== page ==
New ways of digging the dirt could lead to a major advance, and farmers in the developing world are making a difference.
The pesticide industry has spent years trying to fend off regulations designed to protect endangered species. Under Donald Trump, it is succeeding.
It is difficult to look at the state of the planet and the current political leadership and see much hope.
The Trump administration should veto the chemical giants' pending merger to protect not just competitors but human and environmental health.
One former lobbyist now leads the department's deregulatory team, and visitor logs show old ties remain strong.
Farmers, scientists, lawyers and indigenous seed keepers are fighting to protect the world’s natural food supply from extinction.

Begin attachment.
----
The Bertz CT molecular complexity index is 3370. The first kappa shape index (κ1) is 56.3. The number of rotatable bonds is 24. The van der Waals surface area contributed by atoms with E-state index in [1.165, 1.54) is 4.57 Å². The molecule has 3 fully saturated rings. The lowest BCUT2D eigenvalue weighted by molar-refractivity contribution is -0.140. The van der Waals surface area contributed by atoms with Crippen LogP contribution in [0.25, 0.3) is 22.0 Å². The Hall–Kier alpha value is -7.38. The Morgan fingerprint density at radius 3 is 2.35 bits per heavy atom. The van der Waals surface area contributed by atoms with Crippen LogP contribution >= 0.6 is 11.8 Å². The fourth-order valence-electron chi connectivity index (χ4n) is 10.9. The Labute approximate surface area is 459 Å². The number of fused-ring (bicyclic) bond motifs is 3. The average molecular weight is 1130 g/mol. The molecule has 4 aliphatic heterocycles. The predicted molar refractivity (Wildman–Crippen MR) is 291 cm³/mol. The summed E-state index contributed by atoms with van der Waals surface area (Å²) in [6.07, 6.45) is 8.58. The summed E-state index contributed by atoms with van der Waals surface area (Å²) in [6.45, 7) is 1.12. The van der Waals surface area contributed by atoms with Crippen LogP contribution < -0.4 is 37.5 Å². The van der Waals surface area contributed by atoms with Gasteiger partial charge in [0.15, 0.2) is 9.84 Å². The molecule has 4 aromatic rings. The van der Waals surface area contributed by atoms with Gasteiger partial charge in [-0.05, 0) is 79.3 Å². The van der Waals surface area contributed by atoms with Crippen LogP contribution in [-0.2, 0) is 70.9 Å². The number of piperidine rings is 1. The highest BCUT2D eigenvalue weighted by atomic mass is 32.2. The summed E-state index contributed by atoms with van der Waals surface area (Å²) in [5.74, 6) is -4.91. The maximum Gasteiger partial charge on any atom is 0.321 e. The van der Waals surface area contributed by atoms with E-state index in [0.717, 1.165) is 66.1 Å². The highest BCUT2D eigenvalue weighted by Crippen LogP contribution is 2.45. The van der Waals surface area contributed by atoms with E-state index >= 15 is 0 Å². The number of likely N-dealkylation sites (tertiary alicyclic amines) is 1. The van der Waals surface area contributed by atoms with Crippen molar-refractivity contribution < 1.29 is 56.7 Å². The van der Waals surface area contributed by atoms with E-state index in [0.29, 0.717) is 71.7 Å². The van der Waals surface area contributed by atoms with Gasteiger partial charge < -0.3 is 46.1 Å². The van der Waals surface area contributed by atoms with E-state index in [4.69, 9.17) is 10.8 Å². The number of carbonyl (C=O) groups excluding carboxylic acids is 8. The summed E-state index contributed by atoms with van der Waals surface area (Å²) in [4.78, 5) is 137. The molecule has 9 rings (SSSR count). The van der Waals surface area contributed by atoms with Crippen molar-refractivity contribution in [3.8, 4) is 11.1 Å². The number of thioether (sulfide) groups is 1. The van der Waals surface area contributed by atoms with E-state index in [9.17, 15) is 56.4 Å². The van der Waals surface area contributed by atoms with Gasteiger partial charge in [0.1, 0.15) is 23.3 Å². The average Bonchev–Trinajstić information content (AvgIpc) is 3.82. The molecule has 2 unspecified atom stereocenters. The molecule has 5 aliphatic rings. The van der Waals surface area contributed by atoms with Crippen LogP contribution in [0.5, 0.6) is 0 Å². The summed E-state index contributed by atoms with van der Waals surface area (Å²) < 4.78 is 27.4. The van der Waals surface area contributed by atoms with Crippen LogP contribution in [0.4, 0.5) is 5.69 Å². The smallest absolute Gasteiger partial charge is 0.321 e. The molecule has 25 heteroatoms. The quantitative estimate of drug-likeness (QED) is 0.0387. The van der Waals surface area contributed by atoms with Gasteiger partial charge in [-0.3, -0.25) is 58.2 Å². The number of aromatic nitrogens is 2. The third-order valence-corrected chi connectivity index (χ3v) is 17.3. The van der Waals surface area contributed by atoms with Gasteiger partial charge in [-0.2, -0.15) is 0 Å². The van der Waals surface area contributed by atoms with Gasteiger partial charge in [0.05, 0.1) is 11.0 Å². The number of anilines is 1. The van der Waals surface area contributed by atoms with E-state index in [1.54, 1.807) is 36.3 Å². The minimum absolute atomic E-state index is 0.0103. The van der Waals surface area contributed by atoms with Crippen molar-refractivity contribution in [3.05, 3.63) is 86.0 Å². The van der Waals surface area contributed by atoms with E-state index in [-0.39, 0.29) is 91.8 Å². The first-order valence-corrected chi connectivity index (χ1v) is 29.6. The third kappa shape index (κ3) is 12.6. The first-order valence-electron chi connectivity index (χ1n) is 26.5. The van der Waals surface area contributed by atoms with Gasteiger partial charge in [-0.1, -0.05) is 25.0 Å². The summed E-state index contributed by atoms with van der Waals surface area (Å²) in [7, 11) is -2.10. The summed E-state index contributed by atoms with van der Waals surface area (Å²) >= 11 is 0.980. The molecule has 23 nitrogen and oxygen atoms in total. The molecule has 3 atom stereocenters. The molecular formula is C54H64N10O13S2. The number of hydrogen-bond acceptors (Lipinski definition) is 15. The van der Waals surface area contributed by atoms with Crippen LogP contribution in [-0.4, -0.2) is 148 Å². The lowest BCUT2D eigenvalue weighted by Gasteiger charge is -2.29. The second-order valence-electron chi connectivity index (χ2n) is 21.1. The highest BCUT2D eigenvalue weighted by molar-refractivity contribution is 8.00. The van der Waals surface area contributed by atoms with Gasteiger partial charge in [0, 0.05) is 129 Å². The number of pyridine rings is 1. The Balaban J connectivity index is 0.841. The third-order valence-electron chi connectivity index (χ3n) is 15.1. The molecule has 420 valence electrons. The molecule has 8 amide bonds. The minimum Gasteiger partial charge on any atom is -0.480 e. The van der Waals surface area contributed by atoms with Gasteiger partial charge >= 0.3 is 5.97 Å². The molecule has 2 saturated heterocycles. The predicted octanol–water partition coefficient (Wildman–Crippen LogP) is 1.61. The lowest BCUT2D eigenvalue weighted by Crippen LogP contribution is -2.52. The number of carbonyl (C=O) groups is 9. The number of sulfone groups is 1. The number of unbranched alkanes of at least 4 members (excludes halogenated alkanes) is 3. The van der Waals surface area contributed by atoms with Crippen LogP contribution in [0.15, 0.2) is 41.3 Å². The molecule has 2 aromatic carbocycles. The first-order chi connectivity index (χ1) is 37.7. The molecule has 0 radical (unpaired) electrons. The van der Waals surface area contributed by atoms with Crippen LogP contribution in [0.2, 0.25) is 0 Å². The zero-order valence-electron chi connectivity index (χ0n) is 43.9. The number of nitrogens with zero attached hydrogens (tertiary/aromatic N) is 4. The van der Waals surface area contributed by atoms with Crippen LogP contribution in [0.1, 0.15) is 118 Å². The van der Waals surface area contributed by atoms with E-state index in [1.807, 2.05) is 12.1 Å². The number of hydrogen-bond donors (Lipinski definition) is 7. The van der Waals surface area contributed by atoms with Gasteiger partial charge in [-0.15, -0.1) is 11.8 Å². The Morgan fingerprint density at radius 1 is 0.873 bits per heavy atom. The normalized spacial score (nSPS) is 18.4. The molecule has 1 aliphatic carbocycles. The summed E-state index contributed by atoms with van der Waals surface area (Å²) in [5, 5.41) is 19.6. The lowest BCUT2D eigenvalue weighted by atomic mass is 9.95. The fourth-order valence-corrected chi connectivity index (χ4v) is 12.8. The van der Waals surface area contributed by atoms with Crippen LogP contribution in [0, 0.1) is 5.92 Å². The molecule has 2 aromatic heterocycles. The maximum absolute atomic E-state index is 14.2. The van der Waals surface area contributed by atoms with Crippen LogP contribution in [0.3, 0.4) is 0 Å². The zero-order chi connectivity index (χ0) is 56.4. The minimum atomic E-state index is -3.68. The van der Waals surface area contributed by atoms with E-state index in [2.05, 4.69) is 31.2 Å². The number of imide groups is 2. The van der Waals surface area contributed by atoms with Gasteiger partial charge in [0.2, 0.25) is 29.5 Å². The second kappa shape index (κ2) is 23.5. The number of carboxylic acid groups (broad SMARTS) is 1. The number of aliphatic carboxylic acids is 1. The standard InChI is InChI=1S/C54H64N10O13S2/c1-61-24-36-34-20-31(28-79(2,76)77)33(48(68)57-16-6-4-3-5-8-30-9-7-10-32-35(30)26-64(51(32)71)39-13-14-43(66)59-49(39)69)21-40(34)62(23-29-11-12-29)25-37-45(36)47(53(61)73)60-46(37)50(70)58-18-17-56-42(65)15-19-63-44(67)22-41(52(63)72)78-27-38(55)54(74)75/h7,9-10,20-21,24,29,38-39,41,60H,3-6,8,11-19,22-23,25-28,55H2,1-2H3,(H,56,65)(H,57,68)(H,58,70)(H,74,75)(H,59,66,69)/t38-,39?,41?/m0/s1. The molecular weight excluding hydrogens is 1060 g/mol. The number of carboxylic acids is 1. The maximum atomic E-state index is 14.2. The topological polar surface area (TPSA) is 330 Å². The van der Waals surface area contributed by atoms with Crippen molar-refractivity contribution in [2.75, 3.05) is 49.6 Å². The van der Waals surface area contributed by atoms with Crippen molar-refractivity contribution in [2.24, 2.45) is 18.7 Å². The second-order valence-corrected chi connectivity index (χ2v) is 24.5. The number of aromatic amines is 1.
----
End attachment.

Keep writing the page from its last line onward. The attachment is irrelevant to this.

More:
A first-of-its-kind analysis details "the astounding number of carcinogens we are exposed to in almost every part of life that are building up in our systems."
Garden plants advertised at Home Depot, Lowe's and Walmart as harmless to bees have been shown to kill them, a study released by the environmental advocacy group Friends of the Earth and allies reports.
A new report submitted to the United Nations Human Rights Council on the "Right to Food" took aim at the entire basis on which food is produced and distributed on a global scale.
Bed bug infestations are way up, thanks in part to stricter health standards for chemicals and the critters' mounting resistance to pesticides. The problem is so out of control, reports the AP, that desperate Americans are dousing their possessions in toxic chemicals, despite warnings from the EPA.